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Mol Biol Evol. 2005 Nov;22(11):2217-30. Epub 2005 Jul 27.

New insights into the nature and phylogeny of prasinophyte antenna proteins: Ostreococcus tauri, a case study.

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  • 1Station Biologique, Roscoff cedex, France.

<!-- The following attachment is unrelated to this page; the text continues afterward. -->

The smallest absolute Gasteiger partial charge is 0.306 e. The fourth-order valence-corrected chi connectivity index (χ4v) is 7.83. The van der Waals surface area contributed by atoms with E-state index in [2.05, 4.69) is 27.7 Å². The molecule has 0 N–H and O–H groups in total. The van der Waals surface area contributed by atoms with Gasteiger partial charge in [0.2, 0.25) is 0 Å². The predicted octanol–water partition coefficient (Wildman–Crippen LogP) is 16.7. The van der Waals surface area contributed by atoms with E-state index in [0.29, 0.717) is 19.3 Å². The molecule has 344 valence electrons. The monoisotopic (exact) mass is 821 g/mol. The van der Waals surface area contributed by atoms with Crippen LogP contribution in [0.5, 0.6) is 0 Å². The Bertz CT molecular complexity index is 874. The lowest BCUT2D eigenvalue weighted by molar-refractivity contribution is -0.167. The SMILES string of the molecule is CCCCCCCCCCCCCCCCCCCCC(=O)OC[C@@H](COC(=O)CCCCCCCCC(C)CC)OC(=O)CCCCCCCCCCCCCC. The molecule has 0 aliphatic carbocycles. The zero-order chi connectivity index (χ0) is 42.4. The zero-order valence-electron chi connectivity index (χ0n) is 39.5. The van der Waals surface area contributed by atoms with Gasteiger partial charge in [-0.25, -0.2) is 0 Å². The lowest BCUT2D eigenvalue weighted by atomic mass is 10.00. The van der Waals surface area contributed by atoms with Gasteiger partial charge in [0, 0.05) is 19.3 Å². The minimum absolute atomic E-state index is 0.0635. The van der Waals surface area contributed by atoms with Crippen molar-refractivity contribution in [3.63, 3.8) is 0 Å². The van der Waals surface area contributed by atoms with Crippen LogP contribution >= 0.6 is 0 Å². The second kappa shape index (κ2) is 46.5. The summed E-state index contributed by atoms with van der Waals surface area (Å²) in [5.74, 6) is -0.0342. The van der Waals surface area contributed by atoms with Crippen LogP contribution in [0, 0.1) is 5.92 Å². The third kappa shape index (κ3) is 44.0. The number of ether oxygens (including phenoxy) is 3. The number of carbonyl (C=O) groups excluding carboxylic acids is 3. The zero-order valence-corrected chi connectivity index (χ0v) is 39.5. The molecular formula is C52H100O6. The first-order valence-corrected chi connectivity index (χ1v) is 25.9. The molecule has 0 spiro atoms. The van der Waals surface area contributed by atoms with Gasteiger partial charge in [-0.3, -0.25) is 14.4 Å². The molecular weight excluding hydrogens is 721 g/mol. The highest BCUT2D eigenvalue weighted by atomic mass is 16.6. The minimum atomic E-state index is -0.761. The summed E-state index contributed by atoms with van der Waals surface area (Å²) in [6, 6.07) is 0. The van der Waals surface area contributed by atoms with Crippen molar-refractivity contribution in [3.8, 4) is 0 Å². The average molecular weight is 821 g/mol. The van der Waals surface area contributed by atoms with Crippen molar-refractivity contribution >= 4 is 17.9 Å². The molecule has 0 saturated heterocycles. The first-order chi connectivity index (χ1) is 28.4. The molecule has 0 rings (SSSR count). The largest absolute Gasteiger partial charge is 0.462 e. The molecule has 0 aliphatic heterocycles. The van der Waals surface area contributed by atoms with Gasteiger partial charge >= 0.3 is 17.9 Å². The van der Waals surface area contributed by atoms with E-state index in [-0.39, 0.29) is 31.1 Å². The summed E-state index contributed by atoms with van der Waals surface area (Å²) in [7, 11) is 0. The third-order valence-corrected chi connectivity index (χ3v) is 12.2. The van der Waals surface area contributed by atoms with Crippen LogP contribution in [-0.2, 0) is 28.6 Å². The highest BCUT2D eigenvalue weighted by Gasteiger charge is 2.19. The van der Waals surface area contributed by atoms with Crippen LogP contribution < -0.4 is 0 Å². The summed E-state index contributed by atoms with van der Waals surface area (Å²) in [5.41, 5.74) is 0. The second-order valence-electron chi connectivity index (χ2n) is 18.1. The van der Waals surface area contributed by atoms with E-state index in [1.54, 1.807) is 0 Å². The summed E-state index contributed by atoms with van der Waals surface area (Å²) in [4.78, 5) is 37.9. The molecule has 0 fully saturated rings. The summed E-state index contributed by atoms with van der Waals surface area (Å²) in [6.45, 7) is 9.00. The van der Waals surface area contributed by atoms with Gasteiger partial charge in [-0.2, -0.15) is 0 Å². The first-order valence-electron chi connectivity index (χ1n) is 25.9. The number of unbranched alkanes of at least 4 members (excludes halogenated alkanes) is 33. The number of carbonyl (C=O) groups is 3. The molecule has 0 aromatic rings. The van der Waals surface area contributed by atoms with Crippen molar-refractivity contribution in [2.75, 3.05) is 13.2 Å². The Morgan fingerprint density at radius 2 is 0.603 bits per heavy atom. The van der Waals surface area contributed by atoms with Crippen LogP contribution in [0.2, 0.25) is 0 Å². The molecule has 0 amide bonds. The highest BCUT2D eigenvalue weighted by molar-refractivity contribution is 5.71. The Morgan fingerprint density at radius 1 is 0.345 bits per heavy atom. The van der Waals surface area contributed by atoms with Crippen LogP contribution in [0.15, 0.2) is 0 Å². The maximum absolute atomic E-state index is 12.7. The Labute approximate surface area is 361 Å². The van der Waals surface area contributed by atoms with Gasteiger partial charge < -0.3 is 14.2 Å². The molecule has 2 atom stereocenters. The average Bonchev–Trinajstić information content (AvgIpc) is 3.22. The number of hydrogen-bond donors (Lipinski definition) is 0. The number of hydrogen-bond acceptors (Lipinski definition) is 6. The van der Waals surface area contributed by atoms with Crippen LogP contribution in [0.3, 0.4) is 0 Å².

The basal position of the Mamiellales (Prasinophyceae) within the green lineage makes these unicellular organisms key to elucidating early stages in the evolution of chlorophyll a/b-binding light-harvesting complexes (LHCs). Here, we unveil the complete and unexpected diversity of Lhc proteins in Ostreococcus tauri, a member of the Mamiellales order, based on results from complete genome sequencing. Like Mantoniella squamata, O. tauri possesses a number of genes encoding an unusual prasinophyte-specific Lhc protein type herein designated "Lhcp". Biochemical characterization of the complexes revealed that these polypeptides, which bind chlorophylls a, b, and a chlorophyll c-like pigment (Mg-2,4-divinyl-phaeoporphyrin a5 monomethyl ester) as well as a number of unusual carotenoids, are likely predominant. They are retrieved to some extent in both reaction center I (RCI)- and RCII-enriched fractions, suggesting a possible association to both photosystems. However, in sharp contrast to previous reports on LHCs of M. squamata, O. tauri also possesses other LHC subpopulations, including LHCI proteins (encoded by five distinct Lhca genes) and the minor LHCII polypeptides, CP26 and CP29. Using an antibody against plant Lhca2, we unambiguously show that LHCI proteins are present not only in O. tauri, in which they are likely associated to RCI, but also in other Mamiellales, including M. squamata. With the exception of Lhcp genes, all the identified Lhc genes are present in single copy only. Overall, the discovery of LHCI proteins in these prasinophytes, combined with the lack of the major LHCII polypeptides found in higher plants or other green algae, supports the hypothesis that the latter proteins appeared subsequent to LHCI proteins. The major LHC of prasinophytes might have arisen prior to the LHCII of other chlorophyll a/b-containing organisms, possibly by divergence of a LHCI gene precursor. However, the discovery in O. tauri of CP26-like proteins, phylogenetically placed at the base of the major LHCII protein clades, yields new insight to the origin of these antenna proteins, which have evolved separately in higher plants and green algae. Its diverse but numerically limited suite of Lhc genes renders O. tauri an exceptional model system for future research on the evolution and function of LHC components.

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